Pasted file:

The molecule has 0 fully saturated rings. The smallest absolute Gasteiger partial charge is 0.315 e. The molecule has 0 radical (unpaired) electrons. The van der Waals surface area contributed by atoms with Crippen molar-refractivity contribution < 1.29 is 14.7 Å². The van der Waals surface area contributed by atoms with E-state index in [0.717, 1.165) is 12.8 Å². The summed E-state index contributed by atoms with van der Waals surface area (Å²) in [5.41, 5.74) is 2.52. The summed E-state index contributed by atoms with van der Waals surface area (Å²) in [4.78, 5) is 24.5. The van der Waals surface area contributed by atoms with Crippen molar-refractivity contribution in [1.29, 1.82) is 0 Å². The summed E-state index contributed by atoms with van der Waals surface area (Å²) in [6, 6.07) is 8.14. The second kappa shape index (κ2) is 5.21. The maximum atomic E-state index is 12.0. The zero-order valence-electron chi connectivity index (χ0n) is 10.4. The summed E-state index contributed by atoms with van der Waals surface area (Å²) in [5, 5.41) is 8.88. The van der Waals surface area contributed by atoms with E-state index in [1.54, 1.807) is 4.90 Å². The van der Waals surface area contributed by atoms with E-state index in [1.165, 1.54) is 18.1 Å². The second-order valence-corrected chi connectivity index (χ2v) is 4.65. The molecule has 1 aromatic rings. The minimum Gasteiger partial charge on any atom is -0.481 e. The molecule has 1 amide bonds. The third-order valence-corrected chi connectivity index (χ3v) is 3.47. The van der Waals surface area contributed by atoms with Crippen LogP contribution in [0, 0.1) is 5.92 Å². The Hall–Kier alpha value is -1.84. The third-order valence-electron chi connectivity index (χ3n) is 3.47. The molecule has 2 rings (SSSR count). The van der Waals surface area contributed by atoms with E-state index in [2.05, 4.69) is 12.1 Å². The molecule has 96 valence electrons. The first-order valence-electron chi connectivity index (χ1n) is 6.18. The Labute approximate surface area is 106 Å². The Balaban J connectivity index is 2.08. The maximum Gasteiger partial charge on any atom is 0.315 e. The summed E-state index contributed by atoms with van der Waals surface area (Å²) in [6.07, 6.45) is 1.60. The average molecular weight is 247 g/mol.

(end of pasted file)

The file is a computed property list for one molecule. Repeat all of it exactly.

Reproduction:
The molecule has 0 fully saturated rings. The smallest absolute Gasteiger partial charge is 0.315 e. The molecule has 0 radical (unpaired) electrons. The van der Waals surface area contributed by atoms with Crippen molar-refractivity contribution < 1.29 is 14.7 Å². The van der Waals surface area contributed by atoms with E-state index in [0.717, 1.165) is 12.8 Å². The summed E-state index contributed by atoms with van der Waals surface area (Å²) in [5.41, 5.74) is 2.52. The summed E-state index contributed by atoms with van der Waals surface area (Å²) in [4.78, 5) is 24.5. The van der Waals surface area contributed by atoms with Crippen molar-refractivity contribution in [1.29, 1.82) is 0 Å². The summed E-state index contributed by atoms with van der Waals surface area (Å²) in [6, 6.07) is 8.14. The second kappa shape index (κ2) is 5.21. The maximum atomic E-state index is 12.0. The zero-order valence-electron chi connectivity index (χ0n) is 10.4. The summed E-state index contributed by atoms with van der Waals surface area (Å²) in [5, 5.41) is 8.88. The van der Waals surface area contributed by atoms with E-state index in [1.54, 1.807) is 4.90 Å². The van der Waals surface area contributed by atoms with E-state index in [1.165, 1.54) is 18.1 Å². The second-order valence-corrected chi connectivity index (χ2v) is 4.65. The molecule has 1 aromatic rings. The minimum Gasteiger partial charge on any atom is -0.481 e. The molecule has 1 amide bonds. The third-order valence-corrected chi connectivity index (χ3v) is 3.47. The van der Waals surface area contributed by atoms with Crippen LogP contribution in [0, 0.1) is 5.92 Å². The Hall–Kier alpha value is -1.84. The third-order valence-electron chi connectivity index (χ3n) is 3.47. The molecule has 2 rings (SSSR count). The van der Waals surface area contributed by atoms with E-state index in [2.05, 4.69) is 12.1 Å². The molecule has 96 valence electrons. The first-order valence-electron chi connectivity index (χ1n) is 6.18. The Labute approximate surface area is 106 Å². The Balaban J connectivity index is 2.08. The maximum Gasteiger partial charge on any atom is 0.315 e. The summed E-state index contributed by atoms with van der Waals surface area (Å²) in [6.07, 6.45) is 1.60. The average molecular weight is 247 g/mol.